University of Miami tight end Clive Walford didn’t see his parents much while growing up.
His dad, Clive Sr., delivered goods across the country as a truck driver for Walmart. His mother, Yvette Wilson, now a Burger King store manager in West Palm Beach, worked 50 hours a week at fast-food chains or gas stations.
Now a father himself, Walford had to make a tough choice regarding a pro football career.
“I want to make sure my little man has a better younger life than I did,” Walford said this week. “I want to be a better father than my father was and just be able to give my son everything he needs and everything he wants.”
So instead of leaving UM after his junior season last year for an immediate NFL payday (he was projected as a late-round draft pick), Walford, 23, opted to stay for his fifth and final season to put himself in a better position to succeed.
He has certainly done that. He earned his degree in sports administration last December and has spent the past year raising his now 1-year-old son, Clive III, with his fiancée in their off-campus apartment.
Tuesday, Walford (6-4, 258) was named one of three finalists for the Mackey Award, given annually to the nation’s top tight end. NFLDraftScout.com ranked him the second-best draft-eligible tight end. Scouts say Walford could be selected as early as the second round.
So staying in school clearly was a wise decision.
“You’ve got to really look at yourself in the mirror, look at what you did the previous years and ask yourself [if you’re] really ready to take that step and move to the professional level?” Walford said. “I looked at myself and I thought there were some things I could still learn, things I could work on in my craft. And I’m still learning.”
Most receptions by tight end in UM history
Kellen Winslow Jr. (2001-03)
Clive Walford (2011-14)
Willie Smith (1984-86)
Glenn Dennison (1981-83)
Greg Olsen (2004-06)
Still, his growth has been immeasurable. Coach Al Golden said Tuesday no player has improved more than Walford in Golden’s four years at Miami.
He leads the Hurricanes in catches this season and is two grabs shy of tying Kellen Winslow Jr. for career catches by a UM tight end (119). Walford is already the most prolific tight end at UM in terms of receiving yards (1,704).
This season, he leads the nation with a 15.7-yard-per-catch average among tight ends with at least 20 catches, and is tied for second among tight ends with seven touchdown receptions.
Walford’s numbers (40 catches, 627 yards, 7 TDs) stack up pretty well against the other two finalists for the Mackey: Florida State’s Nick O’Leary (40 catches, 465 yards, 3 TDs) and Minnesota’s Maxx Williams (28 catches, 418 yards, 7 TDs).
“I’m sure you guys could check [off] the boxes as you go along,” Golden said of Walford’s improvement as a senior. “He’s a better route-runner in space. He’s starting to run away from people now – not only when he ran away from Florida State [for a 61-yard touchdown], but when he tracked down the [blocked] field goal [and made the tackle at Virginia].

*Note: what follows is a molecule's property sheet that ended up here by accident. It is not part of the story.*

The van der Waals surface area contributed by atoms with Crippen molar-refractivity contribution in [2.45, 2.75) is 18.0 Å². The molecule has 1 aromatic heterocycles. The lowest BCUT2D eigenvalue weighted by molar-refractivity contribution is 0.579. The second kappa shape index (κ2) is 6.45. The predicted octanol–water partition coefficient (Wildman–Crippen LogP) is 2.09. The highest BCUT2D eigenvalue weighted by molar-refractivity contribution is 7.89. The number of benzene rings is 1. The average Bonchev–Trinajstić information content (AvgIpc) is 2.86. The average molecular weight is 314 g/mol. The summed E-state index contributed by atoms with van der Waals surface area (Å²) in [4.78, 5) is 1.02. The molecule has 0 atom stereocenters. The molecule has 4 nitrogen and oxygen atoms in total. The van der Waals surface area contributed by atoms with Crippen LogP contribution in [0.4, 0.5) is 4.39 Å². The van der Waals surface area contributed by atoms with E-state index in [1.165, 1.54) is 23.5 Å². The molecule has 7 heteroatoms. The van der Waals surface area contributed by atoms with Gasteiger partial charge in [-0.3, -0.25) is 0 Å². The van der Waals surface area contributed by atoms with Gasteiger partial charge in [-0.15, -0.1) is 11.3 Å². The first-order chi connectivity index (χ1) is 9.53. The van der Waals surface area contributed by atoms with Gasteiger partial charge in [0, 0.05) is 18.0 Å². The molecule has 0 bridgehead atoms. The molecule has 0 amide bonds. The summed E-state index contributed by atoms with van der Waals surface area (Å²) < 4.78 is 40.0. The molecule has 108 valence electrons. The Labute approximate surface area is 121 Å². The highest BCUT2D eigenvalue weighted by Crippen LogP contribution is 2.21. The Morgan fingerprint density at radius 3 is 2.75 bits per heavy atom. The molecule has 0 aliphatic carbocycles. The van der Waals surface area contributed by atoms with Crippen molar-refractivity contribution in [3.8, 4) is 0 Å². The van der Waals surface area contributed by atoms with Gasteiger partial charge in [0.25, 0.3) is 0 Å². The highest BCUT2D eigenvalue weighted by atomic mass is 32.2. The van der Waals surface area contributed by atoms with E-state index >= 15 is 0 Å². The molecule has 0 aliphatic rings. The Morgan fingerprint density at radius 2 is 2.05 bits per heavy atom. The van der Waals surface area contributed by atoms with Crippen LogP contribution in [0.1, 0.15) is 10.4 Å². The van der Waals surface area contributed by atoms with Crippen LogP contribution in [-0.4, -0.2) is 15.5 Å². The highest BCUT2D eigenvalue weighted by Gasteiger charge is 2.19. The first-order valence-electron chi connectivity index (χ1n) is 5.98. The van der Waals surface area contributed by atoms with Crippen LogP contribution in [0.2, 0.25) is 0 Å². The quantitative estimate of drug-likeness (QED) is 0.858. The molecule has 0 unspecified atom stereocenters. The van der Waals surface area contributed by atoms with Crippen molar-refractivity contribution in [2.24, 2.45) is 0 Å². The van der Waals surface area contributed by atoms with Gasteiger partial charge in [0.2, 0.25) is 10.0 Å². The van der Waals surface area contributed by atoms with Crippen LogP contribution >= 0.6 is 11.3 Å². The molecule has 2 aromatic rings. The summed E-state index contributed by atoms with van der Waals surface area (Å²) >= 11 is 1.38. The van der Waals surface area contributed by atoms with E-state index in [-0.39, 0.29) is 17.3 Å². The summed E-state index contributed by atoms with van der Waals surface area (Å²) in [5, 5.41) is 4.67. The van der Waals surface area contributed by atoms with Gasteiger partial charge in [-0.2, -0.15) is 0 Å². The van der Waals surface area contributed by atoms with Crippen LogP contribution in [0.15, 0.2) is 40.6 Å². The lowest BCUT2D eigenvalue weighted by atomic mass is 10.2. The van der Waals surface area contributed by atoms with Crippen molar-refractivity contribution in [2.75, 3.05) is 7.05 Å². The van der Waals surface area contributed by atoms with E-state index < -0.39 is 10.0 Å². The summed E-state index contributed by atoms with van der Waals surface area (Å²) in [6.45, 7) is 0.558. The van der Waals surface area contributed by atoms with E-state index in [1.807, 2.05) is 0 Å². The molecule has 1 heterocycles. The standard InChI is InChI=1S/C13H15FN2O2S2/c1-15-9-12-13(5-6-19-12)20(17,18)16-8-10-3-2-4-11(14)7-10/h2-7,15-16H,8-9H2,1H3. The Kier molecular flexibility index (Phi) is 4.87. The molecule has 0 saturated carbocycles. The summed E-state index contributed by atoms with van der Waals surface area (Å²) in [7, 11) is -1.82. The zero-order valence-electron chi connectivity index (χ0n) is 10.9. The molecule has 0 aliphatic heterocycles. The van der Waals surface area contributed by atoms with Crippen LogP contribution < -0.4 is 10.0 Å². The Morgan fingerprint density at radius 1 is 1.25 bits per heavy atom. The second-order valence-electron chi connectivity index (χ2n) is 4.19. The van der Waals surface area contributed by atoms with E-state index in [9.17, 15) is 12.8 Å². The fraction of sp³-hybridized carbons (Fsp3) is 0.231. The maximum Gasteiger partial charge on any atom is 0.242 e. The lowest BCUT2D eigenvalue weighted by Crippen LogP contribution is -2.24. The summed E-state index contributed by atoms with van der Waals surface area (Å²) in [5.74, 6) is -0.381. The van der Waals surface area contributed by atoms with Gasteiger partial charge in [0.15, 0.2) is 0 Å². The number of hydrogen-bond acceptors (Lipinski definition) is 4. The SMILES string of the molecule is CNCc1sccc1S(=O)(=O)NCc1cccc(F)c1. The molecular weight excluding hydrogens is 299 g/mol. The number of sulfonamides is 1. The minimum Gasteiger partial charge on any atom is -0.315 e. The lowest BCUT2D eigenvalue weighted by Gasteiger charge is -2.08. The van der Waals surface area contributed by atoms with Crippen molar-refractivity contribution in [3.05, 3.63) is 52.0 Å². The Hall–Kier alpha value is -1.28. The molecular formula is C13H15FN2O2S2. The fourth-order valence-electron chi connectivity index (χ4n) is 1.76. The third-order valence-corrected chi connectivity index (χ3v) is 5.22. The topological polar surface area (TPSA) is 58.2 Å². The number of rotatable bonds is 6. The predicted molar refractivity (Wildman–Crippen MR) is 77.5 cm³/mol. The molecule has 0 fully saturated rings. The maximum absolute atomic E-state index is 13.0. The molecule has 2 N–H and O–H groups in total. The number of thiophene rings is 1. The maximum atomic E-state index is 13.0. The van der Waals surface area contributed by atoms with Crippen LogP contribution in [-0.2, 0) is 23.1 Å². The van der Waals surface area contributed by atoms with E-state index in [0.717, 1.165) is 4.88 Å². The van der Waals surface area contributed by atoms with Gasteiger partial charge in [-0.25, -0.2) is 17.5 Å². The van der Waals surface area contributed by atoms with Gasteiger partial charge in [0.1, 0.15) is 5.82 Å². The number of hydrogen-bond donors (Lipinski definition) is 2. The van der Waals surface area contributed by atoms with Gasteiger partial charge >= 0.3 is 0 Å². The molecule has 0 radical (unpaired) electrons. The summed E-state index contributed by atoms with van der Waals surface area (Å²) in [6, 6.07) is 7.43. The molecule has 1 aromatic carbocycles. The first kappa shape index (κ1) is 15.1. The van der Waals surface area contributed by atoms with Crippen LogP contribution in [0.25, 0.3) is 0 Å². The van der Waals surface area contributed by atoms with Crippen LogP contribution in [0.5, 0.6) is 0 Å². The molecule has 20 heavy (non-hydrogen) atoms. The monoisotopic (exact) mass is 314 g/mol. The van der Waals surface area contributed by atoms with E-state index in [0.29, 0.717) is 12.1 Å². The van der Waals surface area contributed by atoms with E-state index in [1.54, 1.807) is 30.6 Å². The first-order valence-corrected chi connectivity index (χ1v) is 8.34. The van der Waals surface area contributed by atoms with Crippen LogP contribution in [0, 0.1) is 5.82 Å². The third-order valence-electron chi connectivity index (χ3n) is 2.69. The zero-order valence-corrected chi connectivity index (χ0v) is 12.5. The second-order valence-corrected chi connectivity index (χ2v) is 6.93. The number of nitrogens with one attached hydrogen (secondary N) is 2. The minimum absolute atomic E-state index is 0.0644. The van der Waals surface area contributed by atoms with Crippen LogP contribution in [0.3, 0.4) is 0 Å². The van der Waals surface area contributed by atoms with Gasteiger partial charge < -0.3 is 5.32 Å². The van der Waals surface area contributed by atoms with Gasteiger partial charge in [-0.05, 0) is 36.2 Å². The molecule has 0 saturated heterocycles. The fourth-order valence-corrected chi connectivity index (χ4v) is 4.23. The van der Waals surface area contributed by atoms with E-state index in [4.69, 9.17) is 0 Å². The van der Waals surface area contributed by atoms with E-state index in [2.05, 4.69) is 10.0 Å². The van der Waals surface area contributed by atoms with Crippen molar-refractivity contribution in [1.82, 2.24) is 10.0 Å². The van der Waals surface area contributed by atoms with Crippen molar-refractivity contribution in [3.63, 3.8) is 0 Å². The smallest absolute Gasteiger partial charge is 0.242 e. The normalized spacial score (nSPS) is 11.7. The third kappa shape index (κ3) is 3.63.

“His in-line blocking as a line-of-scrimmage guy [has improved], second-level blocking as a fullback or H-back. The ability to motion out and get a matchup. The intellect to understand the game at that level. He’s really maxing out right now.”
Leadership is where Walford feels like he has grown most. Once a quiet guy, he has become a vocal leader in the locker room and in team meetings. After UM’s crushing loss Saturday at Virginia, Walford implored the team to win this Saturday’s regular-season finale against Pitt (5-6) at Sun Life Stadium not for the seniors, but for Golden, who has come under fire for the program’s struggles.
That loud leader is a stark contrast from the kid Wilson raised as a single mother of three in Belle Glade, Fla.
“Honestly, I never envisioned this,” said Wilson, who forbade her youngest from playing football until he begged her during his junior year of high school. “Where I came from we only had one street light. He would have to walk past that light to get to where they played basketball. I never wanted him to walk across the light because I didn’t want to get the wrong kind of phone call.”
Her son, she says, has earned all of his success in football on his own. He didn’t play any meaningful snaps of football until his senior year at Glades Central High. He wasn’t even ranked by Rivals.com among the top 40 recruits at his position.
When former recruiting coordinator Clint Hurtt offered him a scholarship to play at UM, Walford had three scholarship offers in basketball to small schools and interest in football from West Virginia, Rutgers, USF and FIU. He was seen as a project.
Saturday, Walford will run through the smoke for the final time at Sun Life Stadium knowing he has become one of the best tight ends in UM history.
“What am I thankful for this year? To be able to wear this ‘U’,” he said. “I know I’m going to feel some type of way knowing it’s going to be my last time running through the smoke with my brothers. But I don’t think I’ll drop a tear. I ain’t going to cry.”
That doesn’t mean his mother and fiancée won’t shed tears. They are proud of the man he has become and aren’t going to stop pushing him to get better.
“I know he’s improved in a lot of things and I’m very proud of him,” Wilson said. “ I just want him to work a little bit more on blocking. There are some big men out there in the NFL.”